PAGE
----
“I don’t like jelly beans...the Easter Bunny poops them.”, says our nephew. Well OK, that seems logical to me. I really don’t know how to argue that one. I recently traveled to Central Texas on the edge of the Hill Country and was able to steal a few hours away from my family for some beautiful trail running.
The first day we visited San Antonio (San An-Tone if you speak Texan) where we used to live. Cara and Maddie wanted to do some shopping so they dropped me off at McAllister Park near the airport. This is a fine network of single track and home of the Prickly Pear 50K and 10 miler. I’ve completed both distances in the past and wanted to reminisce my time spent in the Alamo City.
This area of Texas seems to cycle between a 100 year drought and a 100 year flood every couple of years if that makes any sense. Fortunately, the drought has been broken by recent rains and the wildflowers have exploded.
The highlight is fields of bluebonnets, Texas’ state flower. There are actually five different species of bluebonnets and all good Texans will swear that the type growing in their neck of the woods is the official one. What’s more, folks are likely to plop their one year olds down in a patch of bluebonnets for a picture from time to time.
The trails were gorgeous, and I had a hard time getting any running accomplished for snapping photos. The path is mostly flat, hard packed dirt, but turns to mud when it rains. I have been here after heavy precipitation and the stuff is so sticky that it clumps onto your footwear like you are running in a pair of shape-ups. You know, those ridiculous looking shoes with the squishy rocker sole.
Sometimes the trails are completely under water because San Antonio is good at creating parks in flood zones where no other development can occur. That is fine with me; the mud keeps it interesting; just don’t get caught in one of the creeks in a downpour.
The hot weather and high humidity seemed to slow me down, but I enjoyed the shade of the many live oak trees. These trees, known as Quercus virginiana for “fine tree of Virginia” (my former state), often grow in very twisted and bent shapes creating a sort of “wind swept” look. They also harbor two types of “air plants” (epiphytes)—ball moss and spanish moss which get all their nutrients from the air. Although I was slow on my run, I did manage to pass a box turtle who was also enjoying the shade of the trees.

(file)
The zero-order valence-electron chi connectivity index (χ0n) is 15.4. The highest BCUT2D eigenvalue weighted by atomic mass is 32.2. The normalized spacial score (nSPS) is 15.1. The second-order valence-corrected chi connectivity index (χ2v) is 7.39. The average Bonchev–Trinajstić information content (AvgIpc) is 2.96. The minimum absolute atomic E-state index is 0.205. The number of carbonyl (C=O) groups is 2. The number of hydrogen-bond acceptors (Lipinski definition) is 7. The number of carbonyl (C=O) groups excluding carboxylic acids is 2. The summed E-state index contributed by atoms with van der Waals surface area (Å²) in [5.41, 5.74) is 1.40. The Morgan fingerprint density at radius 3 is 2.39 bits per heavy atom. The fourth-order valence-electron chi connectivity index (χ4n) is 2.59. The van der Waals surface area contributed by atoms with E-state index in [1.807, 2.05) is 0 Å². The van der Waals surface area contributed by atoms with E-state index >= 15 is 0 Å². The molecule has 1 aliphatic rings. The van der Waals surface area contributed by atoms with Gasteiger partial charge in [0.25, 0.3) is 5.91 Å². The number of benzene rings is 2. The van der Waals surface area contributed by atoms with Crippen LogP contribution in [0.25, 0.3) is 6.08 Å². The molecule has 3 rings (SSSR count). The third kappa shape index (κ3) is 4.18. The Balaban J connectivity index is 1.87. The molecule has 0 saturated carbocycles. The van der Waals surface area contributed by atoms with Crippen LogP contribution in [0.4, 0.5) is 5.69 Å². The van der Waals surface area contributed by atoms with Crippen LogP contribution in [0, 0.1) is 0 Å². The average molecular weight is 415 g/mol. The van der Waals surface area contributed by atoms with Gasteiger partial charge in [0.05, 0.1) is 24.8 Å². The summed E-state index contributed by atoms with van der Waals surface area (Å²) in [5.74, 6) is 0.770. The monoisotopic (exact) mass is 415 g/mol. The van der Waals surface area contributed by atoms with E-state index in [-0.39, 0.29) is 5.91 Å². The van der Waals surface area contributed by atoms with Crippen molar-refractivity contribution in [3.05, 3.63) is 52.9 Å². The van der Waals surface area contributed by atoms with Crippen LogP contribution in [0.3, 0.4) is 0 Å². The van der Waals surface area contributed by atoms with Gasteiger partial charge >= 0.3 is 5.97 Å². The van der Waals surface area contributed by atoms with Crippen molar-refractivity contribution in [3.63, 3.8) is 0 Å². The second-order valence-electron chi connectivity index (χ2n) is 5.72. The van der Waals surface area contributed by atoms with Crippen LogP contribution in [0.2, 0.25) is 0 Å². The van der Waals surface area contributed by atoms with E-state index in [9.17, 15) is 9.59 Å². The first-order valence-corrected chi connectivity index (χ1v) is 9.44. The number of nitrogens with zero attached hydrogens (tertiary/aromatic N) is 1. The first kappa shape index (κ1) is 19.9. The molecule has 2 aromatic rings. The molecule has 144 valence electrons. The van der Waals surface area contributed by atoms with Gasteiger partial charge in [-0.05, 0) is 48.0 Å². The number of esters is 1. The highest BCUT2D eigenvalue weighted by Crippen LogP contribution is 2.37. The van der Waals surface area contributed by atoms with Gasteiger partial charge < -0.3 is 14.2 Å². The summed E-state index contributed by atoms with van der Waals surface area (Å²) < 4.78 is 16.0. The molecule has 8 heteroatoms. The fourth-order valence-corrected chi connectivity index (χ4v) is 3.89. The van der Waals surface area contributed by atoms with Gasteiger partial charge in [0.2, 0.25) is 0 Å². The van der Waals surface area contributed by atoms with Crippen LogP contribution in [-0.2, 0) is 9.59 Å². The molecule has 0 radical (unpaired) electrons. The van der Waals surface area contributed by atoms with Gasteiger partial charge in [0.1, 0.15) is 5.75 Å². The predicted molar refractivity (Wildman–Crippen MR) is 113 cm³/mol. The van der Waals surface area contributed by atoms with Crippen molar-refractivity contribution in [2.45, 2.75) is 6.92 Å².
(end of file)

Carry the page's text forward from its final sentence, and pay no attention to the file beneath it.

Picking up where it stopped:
Following our stay in San Antone, we went to San Marcos (pronounced San Mar-Kiss) and I was able to run the Purgatory Creek Natural Area. These trails are located minutes from either the outlet malls or Cabela’s Outfitters, so you can drop your non-running better half off for a shopping spree while you run to your hearts content.
A sign at the beginning of the trail marked the location of a Native American campsite where the only known metal arrowhead was discovered in 2007.
This park sits in the Edwards Aquifer recharge zone where surface water runs into the ground through porous limestone and eventually makes its way to the aquifer under San Antonio. Millions of residents get their drinking water from this source, therefore development is limited in the recharge zone to prevent pollution.
The first morning, just before sunup, I was greeted by three deer, but was not able to get a focused picture. The trails were mostly flat and, again were lined with wildflowers and lush vegetation of all sorts. I stayed on the main trail known as Dante’s that goes for about 4 miles. The footing was fairly good, but there were some rock gardens that kept me alert.
I saw a man falling up the trail on a mountain unicycle which was a first for me and then I came upon a pool at the foot of some bluffs where a duck was enjoying the break of dawn. Eventually, I made it to the top of a high cliff and stopped for a look over the edge. This would not be a good place to crash on your unicycle.
Another trail, the Paraiso, intersected Dante’s, but was closed due to Golden-cheeked Warbler nesting season; another reason land is protected in this area. If you look at a range map of these rare birds, you will see a few pin pricks in Texas, indicating the only places they breed.
These are just a few of the many trails that make visiting the Texas Hill Country worthwhile. In addition to hiking and running, I have enjoyed kayaking and fishing on the Guadalupe and San Marcos rivers and at Canyon Lake. Here is a picture of a Easter Bunny X-ing sign that I came across during my run at McAllister Park. Kinda makes you wonder...
|Watch out for jelly beans|
...see you on the trail.